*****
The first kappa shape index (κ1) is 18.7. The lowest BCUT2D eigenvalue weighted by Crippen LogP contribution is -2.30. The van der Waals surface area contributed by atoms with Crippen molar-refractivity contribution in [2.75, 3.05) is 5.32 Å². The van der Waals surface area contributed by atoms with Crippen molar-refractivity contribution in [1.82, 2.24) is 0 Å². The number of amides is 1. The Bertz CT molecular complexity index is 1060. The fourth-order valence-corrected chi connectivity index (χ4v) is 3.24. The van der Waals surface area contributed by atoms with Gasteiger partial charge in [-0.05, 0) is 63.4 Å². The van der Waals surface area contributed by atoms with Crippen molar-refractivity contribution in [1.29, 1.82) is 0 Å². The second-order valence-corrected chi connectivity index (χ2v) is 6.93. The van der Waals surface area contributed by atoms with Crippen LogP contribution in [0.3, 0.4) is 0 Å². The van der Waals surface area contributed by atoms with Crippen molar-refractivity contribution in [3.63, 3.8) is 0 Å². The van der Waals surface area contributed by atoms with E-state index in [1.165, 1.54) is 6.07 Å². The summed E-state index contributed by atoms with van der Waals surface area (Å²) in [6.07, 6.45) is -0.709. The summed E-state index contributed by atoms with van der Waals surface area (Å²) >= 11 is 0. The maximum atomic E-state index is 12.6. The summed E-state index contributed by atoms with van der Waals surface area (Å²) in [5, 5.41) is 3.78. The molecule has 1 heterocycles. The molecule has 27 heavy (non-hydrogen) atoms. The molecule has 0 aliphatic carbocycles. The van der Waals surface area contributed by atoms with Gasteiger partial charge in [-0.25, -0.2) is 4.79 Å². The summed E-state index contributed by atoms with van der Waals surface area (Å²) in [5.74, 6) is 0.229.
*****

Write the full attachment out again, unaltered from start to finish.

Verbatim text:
The first kappa shape index (κ1) is 18.7. The lowest BCUT2D eigenvalue weighted by Crippen LogP contribution is -2.30. The van der Waals surface area contributed by atoms with Crippen molar-refractivity contribution in [2.75, 3.05) is 5.32 Å². The van der Waals surface area contributed by atoms with Crippen molar-refractivity contribution in [1.82, 2.24) is 0 Å². The number of amides is 1. The Bertz CT molecular complexity index is 1060. The fourth-order valence-corrected chi connectivity index (χ4v) is 3.24. The van der Waals surface area contributed by atoms with Gasteiger partial charge in [-0.05, 0) is 63.4 Å². The van der Waals surface area contributed by atoms with Crippen molar-refractivity contribution in [1.29, 1.82) is 0 Å². The second-order valence-corrected chi connectivity index (χ2v) is 6.93. The van der Waals surface area contributed by atoms with Crippen LogP contribution in [0.3, 0.4) is 0 Å². The van der Waals surface area contributed by atoms with Crippen molar-refractivity contribution in [3.63, 3.8) is 0 Å². The van der Waals surface area contributed by atoms with E-state index in [1.165, 1.54) is 6.07 Å². The summed E-state index contributed by atoms with van der Waals surface area (Å²) in [6.07, 6.45) is -0.709. The summed E-state index contributed by atoms with van der Waals surface area (Å²) >= 11 is 0. The maximum atomic E-state index is 12.6. The summed E-state index contributed by atoms with van der Waals surface area (Å²) in [5, 5.41) is 3.78. The molecule has 1 heterocycles. The molecule has 27 heavy (non-hydrogen) atoms. The molecule has 0 aliphatic carbocycles. The van der Waals surface area contributed by atoms with Gasteiger partial charge in [-0.25, -0.2) is 4.79 Å². The summed E-state index contributed by atoms with van der Waals surface area (Å²) in [5.74, 6) is 0.229.